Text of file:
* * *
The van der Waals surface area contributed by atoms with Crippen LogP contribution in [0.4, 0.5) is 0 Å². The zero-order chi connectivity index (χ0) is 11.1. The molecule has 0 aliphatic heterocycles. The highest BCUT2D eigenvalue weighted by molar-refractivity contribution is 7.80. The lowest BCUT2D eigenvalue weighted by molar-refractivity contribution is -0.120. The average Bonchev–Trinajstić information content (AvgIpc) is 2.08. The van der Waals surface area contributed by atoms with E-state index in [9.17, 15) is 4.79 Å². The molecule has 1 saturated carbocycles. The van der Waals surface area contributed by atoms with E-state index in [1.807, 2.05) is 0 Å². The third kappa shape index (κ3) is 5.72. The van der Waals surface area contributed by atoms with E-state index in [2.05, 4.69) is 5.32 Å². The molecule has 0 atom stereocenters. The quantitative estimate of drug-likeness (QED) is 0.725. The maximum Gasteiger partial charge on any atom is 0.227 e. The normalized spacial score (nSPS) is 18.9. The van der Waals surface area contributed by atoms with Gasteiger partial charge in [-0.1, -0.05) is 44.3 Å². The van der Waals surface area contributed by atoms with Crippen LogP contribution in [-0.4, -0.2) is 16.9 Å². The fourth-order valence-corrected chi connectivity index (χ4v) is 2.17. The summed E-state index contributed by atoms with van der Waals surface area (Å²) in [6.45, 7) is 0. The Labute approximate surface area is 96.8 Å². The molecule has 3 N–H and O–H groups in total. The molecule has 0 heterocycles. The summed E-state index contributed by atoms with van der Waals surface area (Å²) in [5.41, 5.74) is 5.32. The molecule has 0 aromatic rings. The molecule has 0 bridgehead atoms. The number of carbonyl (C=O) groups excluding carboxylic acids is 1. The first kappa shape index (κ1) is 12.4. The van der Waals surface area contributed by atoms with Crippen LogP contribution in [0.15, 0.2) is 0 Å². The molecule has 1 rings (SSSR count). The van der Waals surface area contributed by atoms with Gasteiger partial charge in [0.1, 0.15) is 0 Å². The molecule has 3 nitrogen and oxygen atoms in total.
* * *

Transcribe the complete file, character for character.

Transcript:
The van der Waals surface area contributed by atoms with Crippen LogP contribution in [0.4, 0.5) is 0 Å². The zero-order chi connectivity index (χ0) is 11.1. The molecule has 0 aliphatic heterocycles. The highest BCUT2D eigenvalue weighted by molar-refractivity contribution is 7.80. The lowest BCUT2D eigenvalue weighted by molar-refractivity contribution is -0.120. The average Bonchev–Trinajstić information content (AvgIpc) is 2.08. The van der Waals surface area contributed by atoms with E-state index in [9.17, 15) is 4.79 Å². The molecule has 1 saturated carbocycles. The van der Waals surface area contributed by atoms with E-state index in [1.807, 2.05) is 0 Å². The third kappa shape index (κ3) is 5.72. The van der Waals surface area contributed by atoms with E-state index in [2.05, 4.69) is 5.32 Å². The molecule has 0 atom stereocenters. The quantitative estimate of drug-likeness (QED) is 0.725. The maximum Gasteiger partial charge on any atom is 0.227 e. The normalized spacial score (nSPS) is 18.9. The van der Waals surface area contributed by atoms with Gasteiger partial charge in [-0.1, -0.05) is 44.3 Å². The van der Waals surface area contributed by atoms with Crippen LogP contribution in [-0.4, -0.2) is 16.9 Å². The fourth-order valence-corrected chi connectivity index (χ4v) is 2.17. The summed E-state index contributed by atoms with van der Waals surface area (Å²) in [6.45, 7) is 0. The Labute approximate surface area is 96.8 Å². The molecule has 3 N–H and O–H groups in total. The molecule has 0 heterocycles. The summed E-state index contributed by atoms with van der Waals surface area (Å²) in [5.41, 5.74) is 5.32. The molecule has 0 aromatic rings. The molecule has 0 bridgehead atoms. The number of carbonyl (C=O) groups excluding carboxylic acids is 1. The first kappa shape index (κ1) is 12.4. The van der Waals surface area contributed by atoms with Crippen LogP contribution in [0.15, 0.2) is 0 Å². The molecule has 1 rings (SSSR count). The van der Waals surface area contributed by atoms with Gasteiger partial charge in [0.1, 0.15) is 0 Å². The molecule has 3 nitrogen and oxygen atoms in total.